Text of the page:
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Amid Signs of Defeat, Perry is Undeterred

Rick Perry opens his wallet to buy some coffee in a downtown Greer, S.C. general store during a campaign walk on January 18, 2012.
Photo by Bob Daemmrich, Texas Tribune
Rick Perry opens his wallet to buy some coffee in a downtown Greer, S.C. general store during a campaign walk on January 18, 2012.

Tiny crowds. Calls for surrender. Defections.

The signs of defeat are everywhere, but Gov.RickPerry is still campaigning as if he had a fighting chance to win the crucial South Carolina primary and keep his presidential ambitions alive.

Never mind that editor Eric Erickson — who less than a month ago described Perry as one of the best alternatives to front-runner Mitt Romney — has added his voice to a growing chorus of conservatives who think Perry is toast.

Or that prominent Perry supporter John Stemberger, a conservative leader in Florida, dropped Perry this week in favor of Rick Santorum.

Or that Santorum delivered a stunning slap to Perry in his own state by picking up the endorsement of top evangelical leaders.

Or that Perry is in last place in the latest polls.

Never mind all that.

“He’s in it to win it,” said a defiant Mark Miner, Perry’s longtime spokesman, speaking to reporters Wednesday afternoon at Perry’s hotel in Greenville, S.C., where plans for a victory celebration are taking on a funereal quality.

Miner also shot back at Erickson, who has called for Perry to step down so that another conservative — namely former U.S. House Speaker Newt Gingrich — will have a viable shot at taking down Romney.

Miner said it’s the voters who will decide Perry’s fate, not some “pundit behind a computer.”

At this point, the voters appear to be on the collective verge of concluding precisely what Erickson has: that Perry is not anywhere close to the electoral upset that his advisers — at least a week ago — thought might be possible in the first southern primary.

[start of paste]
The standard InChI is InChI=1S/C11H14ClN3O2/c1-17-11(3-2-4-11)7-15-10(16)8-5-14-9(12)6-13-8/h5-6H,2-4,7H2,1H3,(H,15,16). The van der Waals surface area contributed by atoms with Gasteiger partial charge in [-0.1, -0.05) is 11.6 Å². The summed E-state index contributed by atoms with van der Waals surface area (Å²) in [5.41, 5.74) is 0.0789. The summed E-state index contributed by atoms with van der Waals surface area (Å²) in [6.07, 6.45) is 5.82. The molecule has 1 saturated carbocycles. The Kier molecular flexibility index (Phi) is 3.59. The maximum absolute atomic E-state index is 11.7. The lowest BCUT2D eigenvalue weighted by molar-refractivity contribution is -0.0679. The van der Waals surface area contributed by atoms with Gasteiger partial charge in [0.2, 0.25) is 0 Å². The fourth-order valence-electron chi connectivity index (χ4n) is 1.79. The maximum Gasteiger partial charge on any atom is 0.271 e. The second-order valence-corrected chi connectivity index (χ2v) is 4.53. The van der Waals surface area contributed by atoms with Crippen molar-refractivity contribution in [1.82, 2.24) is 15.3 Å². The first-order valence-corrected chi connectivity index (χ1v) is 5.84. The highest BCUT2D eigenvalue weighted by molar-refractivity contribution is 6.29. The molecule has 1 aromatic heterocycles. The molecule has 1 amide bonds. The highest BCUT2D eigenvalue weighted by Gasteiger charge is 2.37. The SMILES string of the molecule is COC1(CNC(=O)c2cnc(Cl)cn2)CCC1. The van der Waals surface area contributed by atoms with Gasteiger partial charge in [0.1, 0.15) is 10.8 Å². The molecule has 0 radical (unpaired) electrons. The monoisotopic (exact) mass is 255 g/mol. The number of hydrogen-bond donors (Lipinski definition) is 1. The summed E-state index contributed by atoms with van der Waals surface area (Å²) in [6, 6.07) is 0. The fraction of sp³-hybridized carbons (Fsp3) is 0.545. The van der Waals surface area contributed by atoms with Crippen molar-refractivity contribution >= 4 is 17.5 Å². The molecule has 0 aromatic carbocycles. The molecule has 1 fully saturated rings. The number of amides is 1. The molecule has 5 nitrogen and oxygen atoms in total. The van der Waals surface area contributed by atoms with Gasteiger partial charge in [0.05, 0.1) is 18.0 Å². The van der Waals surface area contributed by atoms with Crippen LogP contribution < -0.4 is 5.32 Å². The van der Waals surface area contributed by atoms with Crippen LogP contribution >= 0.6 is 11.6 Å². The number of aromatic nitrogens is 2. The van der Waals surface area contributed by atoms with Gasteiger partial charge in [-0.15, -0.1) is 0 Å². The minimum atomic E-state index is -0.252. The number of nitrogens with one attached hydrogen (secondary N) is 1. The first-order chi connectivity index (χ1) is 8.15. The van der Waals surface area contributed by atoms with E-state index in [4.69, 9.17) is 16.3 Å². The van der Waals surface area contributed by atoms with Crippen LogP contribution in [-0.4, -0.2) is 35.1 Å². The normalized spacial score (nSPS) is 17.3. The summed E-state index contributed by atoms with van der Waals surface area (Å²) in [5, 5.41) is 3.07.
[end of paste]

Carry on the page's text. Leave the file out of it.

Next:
“In all honesty, I don’t think he will win,” said Dave Rudolph, a clock repairman who saw Perry on Tuesday at a poorly attended event in Murrells Inlet. “It just seems like Rick Perry doesn’t have enough pictures and messages out there. Mitt Romney is just everywhere.”

Perry has dropped a few subtle hints in recent days that he knows there may be a future that doesn’t include his swearing-in ceremony at the U.S. Capitol next year. In an unusually candid and sometimes emotional interview with GOP pollster Frank Luntz on Monday, Perry talked about what would happen if he had to “walk away from all this.”

He also seemed to acknowledge a seemingly inevitable Romney victory when he said voters should have the chance to look at Romney’s tax returns now instead of September — when the nomination will already be sewn up.

But drop out before the votes are cast? For a candidate who has never lost an election, it is a foreign concept.

So for now, the upper lip is stiff. The jaw is locked. The motorcade keeps moving.

The night before last, it rolled into Greenville. Today, it’s in Charleston, where it all began with the governor’s red-meat announcement speech five months ago, and where Perry will once again face his rivals — perhaps for the last time — in a nationally televised debate.

Perry will be in Greenville again Saturday on election night, when Erickson and other pundits are predicting the Texas governor’s presidential ambitions will finally unravel.

Until then, don’t expect him to give up. Because that, as adviser Ray Sullivan put it in a one-word email, would be “nuts.”

Jay Root is a native of Liberty. He never knew any reporters growing up, and he has never taken a journalism class in his life. But somehow he got hooked on the news business. It all started when he walked into the offices of The Daily Texan, his college newspaper, during his last year at the University of Texas in 1987. He couldn't the resist the draw: it was the the biggest collection of misfits ever assembled. After graduating, he took a job at a Houston chemical company and realized it wasn't for him. Soon he was applying for an unpaid internship at the Houston Post in 1990, and it turned into a full-time job that same year. He has been a reporter ever since. He has covered natural disasters, live music and Texas politics — not necessarily in that order. He was Austin bureau chief of the Fort Worth Star-Telegram for a dozen years, most of them good. He also covered politics and the Legislature for The Associated Press before joining the staff of the Tribune.
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